For years, deaf and disabled music fans have faced huge barriers when it comes to booking concert tickets.
“Buying tickets online is not just about convenience. For disabled people whose impairments mean they can’t use a phone, this will be game-changing.”
Ticketmaster’s new system is a huge step forward for the disabled community – the end of a needless digital divide. The traditional accessible ticket line route (specialist phone numbers open at set hours), is not only laughably cumbersome and time-consuming in the digital age, but also the opposite of accessible for disabled people, especially those who may have difficulty using the phone.
Now, finally, a major player has begun to take the plunge (albeit tentatively), helping explore technology’s full potential as an accessibility tool. Of course this is not before time and could’ve happened sooner. Research by the UK charity Attitude is Everything has been vital in highlighting the issue and forcing companies to take their earplugs out. Enabling disabled customers makes financial sense: The purchasing power of the community, known as the purple pound, was estimated to be worth around £249bn to the economy in 2017.
But more work needs to be done. Launching at SEC Hydro, Glasgow and Motorpoint Arena, Cardiff shows willing but far from a full UK-wide commitment (Birmingham, London?), although Ticketmaster promise further roll-outs.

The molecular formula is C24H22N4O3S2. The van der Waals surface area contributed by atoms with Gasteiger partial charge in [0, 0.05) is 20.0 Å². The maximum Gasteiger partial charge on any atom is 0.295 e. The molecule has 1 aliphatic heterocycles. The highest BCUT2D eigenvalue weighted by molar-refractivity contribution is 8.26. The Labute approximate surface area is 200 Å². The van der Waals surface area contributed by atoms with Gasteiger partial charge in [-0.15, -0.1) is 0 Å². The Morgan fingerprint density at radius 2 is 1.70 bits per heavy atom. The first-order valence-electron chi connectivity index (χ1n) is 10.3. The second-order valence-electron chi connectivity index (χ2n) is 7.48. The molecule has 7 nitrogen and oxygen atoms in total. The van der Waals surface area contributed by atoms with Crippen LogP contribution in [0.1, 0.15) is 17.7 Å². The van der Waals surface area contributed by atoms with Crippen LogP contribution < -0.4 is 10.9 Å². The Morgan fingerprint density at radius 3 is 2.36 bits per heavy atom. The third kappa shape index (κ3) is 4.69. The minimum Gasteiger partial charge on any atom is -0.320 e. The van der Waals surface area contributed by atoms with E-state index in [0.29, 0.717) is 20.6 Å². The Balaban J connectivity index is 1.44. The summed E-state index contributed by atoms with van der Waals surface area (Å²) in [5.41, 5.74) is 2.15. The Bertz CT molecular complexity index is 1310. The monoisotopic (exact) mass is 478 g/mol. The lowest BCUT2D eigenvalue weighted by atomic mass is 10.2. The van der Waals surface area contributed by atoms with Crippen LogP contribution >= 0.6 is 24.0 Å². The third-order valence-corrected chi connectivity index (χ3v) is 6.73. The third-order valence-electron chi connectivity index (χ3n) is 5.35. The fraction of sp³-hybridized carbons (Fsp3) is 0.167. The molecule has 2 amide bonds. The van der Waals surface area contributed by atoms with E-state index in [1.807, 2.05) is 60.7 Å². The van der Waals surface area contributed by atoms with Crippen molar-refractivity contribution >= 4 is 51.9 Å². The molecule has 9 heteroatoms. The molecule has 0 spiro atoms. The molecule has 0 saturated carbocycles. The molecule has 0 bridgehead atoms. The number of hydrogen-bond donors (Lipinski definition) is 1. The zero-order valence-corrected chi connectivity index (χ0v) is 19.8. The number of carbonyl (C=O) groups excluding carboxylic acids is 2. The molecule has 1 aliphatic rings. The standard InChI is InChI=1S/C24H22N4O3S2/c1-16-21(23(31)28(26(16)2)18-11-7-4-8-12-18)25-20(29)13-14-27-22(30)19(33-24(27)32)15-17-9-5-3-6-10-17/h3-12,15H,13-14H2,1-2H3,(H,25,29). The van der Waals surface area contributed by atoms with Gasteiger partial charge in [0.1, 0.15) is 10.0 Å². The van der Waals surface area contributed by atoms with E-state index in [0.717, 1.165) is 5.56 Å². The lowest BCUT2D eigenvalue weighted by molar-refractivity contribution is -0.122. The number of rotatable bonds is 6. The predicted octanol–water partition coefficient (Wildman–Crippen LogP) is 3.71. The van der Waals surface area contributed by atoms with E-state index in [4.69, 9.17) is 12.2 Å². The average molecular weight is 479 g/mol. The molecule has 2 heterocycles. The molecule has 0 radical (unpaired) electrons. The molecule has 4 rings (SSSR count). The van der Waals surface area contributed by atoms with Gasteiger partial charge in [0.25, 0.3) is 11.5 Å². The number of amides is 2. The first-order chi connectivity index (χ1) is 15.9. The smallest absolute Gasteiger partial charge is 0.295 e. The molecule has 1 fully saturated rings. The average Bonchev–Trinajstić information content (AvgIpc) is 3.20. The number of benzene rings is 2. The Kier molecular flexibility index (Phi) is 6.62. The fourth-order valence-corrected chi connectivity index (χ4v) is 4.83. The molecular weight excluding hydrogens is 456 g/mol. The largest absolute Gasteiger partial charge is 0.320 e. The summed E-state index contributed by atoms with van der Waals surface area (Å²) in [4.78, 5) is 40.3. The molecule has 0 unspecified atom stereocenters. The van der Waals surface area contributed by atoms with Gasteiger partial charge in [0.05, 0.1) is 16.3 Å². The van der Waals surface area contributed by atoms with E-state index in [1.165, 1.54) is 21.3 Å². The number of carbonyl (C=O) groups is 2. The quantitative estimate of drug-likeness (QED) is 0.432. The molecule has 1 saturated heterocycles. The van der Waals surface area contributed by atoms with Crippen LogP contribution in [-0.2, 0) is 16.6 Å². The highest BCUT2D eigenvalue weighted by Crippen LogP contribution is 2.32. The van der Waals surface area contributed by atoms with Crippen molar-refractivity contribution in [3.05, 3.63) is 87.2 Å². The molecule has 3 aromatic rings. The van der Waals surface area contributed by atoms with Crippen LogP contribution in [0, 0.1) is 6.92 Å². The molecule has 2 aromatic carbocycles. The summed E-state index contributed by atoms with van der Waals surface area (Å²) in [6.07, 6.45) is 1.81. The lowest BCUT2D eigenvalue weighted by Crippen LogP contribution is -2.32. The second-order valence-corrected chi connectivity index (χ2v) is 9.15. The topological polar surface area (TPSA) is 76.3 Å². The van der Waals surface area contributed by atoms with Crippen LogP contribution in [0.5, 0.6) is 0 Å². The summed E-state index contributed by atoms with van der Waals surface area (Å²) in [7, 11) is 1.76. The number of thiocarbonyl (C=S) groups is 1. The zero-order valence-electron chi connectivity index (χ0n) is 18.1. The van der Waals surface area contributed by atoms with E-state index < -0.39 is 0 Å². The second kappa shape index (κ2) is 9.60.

Ultimately, this is a first-step, a warm-up to a headline act of ticketing equality that I, as a wheelchair user, have longed for my whole life. The whole point of music, and art as a whole, is that it is accessible to all – and most powerful live.
Ticketing shouldn’t be a barrier, but a route in. I’ll meet you at the front.
More than three million disabled people attend a concert every year and disabled music fans make up 11% of the live music audience, according to government statistics.
But the UK charity Attitude is Everything, recently found that 82% of deaf and disabled music lovers had faced difficulties
In response, it launched the Ticketing Without Barriers Coalition, and worked in conjunction with Ticketmaster to design its new system.
“I’m delighted that Ticketmaster’s accessible ticket sales will go online,” said the charity’s CEO, Suzanne Bull in a statement.
“This is real progress for millions of disabled fans who are entitled to a variety of ways in which they can book their tickets”.
A similar scheme also exists for the Birmingham NEC, Birmingham Arena and Resorts World Arena, via The Ticket Factory website.
Ticketmaster stressed that their dedicated phone lines won’t be closing – with the new system simply an option for fans who prefer to go online.